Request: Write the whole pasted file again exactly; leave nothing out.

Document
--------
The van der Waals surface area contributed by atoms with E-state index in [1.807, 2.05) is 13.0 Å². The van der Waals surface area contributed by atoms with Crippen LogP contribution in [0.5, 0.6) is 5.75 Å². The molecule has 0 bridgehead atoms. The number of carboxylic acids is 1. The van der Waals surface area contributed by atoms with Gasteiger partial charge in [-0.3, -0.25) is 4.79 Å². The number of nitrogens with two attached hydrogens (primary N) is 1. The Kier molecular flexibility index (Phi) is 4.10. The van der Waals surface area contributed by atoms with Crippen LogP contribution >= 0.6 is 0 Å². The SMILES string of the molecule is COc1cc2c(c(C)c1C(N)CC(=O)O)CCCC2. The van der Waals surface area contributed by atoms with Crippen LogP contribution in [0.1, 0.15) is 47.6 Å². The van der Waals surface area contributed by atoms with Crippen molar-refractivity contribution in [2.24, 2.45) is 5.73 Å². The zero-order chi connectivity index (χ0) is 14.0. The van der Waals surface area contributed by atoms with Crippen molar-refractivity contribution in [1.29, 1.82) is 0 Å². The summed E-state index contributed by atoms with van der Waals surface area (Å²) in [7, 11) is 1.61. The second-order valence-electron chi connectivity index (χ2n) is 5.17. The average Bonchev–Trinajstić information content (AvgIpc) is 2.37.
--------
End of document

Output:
The van der Waals surface area contributed by atoms with E-state index in [1.807, 2.05) is 13.0 Å². The van der Waals surface area contributed by atoms with Crippen LogP contribution in [0.5, 0.6) is 5.75 Å². The molecule has 0 bridgehead atoms. The number of carboxylic acids is 1. The van der Waals surface area contributed by atoms with Gasteiger partial charge in [-0.3, -0.25) is 4.79 Å². The number of nitrogens with two attached hydrogens (primary N) is 1. The Kier molecular flexibility index (Phi) is 4.10. The van der Waals surface area contributed by atoms with Crippen LogP contribution >= 0.6 is 0 Å². The SMILES string of the molecule is COc1cc2c(c(C)c1C(N)CC(=O)O)CCCC2. The van der Waals surface area contributed by atoms with Crippen LogP contribution in [0.1, 0.15) is 47.6 Å². The van der Waals surface area contributed by atoms with Crippen molar-refractivity contribution in [2.24, 2.45) is 5.73 Å². The zero-order chi connectivity index (χ0) is 14.0. The van der Waals surface area contributed by atoms with Crippen molar-refractivity contribution in [1.29, 1.82) is 0 Å². The summed E-state index contributed by atoms with van der Waals surface area (Å²) in [7, 11) is 1.61. The second-order valence-electron chi connectivity index (χ2n) is 5.17. The average Bonchev–Trinajstić information content (AvgIpc) is 2.37.